Tell Canada to halt the Site C dam.
It’s been over 100 years since Helen Knott’s great-great grandfather signed a treaty with the government of Canada to protect his people’s way of life. Instead of honouring that promise, the government has authorized a massive hydro-electric dam that threatens Indigenous cultures and ways of life in the Peace River Valley, British Columbia.
Indigenous peoples in the region have already lost much of their land to oil and gas drilling. If the multi-billion dollar Site C dam goes ahead, they will lose one of the last areas where they still hunt, fish and carry out sacred ceremonies.
The government approved the dam, despite finding that it would cause permanent harm to Indigenous peoples in the area.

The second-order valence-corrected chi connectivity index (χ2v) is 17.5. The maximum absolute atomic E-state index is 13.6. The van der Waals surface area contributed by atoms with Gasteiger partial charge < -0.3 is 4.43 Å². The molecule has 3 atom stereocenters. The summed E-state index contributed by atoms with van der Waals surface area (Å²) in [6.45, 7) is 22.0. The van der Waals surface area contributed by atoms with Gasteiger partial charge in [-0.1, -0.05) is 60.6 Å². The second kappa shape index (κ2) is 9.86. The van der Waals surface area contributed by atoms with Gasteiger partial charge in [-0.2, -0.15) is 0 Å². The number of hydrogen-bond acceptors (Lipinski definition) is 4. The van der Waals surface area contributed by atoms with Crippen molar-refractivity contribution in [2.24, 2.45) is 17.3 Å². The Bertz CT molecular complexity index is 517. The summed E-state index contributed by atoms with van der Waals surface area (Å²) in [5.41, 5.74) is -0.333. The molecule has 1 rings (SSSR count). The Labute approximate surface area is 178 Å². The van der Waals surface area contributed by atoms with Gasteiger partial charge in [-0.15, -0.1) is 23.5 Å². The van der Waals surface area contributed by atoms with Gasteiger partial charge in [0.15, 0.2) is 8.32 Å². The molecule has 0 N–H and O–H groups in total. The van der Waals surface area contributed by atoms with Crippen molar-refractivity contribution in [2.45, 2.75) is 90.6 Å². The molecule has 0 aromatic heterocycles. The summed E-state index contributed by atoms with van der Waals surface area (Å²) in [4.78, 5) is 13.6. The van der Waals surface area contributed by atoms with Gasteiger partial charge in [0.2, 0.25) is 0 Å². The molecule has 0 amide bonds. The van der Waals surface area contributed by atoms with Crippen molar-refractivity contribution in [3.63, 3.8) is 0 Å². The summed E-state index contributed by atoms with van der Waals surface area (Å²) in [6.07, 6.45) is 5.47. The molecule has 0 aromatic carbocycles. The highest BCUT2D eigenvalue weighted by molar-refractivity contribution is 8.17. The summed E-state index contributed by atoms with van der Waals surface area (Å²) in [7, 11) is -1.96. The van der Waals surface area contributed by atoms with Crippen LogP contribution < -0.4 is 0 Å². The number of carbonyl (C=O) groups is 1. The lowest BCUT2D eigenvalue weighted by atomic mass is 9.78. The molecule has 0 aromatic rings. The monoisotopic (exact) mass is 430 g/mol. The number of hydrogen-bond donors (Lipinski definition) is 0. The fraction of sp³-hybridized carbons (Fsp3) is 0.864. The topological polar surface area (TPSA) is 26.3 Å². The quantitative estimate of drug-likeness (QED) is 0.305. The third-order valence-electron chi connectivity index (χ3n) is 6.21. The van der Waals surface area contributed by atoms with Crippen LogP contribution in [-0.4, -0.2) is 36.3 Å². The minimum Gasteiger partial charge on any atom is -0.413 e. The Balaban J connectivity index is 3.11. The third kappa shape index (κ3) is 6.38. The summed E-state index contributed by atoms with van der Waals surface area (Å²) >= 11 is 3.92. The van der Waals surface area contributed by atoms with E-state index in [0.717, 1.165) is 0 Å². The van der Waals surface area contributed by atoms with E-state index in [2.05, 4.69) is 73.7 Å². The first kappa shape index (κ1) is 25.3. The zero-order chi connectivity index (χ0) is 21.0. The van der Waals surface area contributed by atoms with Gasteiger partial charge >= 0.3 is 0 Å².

Now, Indigenous peoples from the West Moberly and Prophet River First Nations have gone to court, insisting that the Canadian government stand by the treaty promise made over a century ago, and stop building Site C. The court case has yet to be decided, but the hydroelectric company has begun clearing the valley anyway.
“This is my home. This is where I want to raise my children and my grandchildren,” says Indigenous rights activist Helen Knott. “What will we have left?”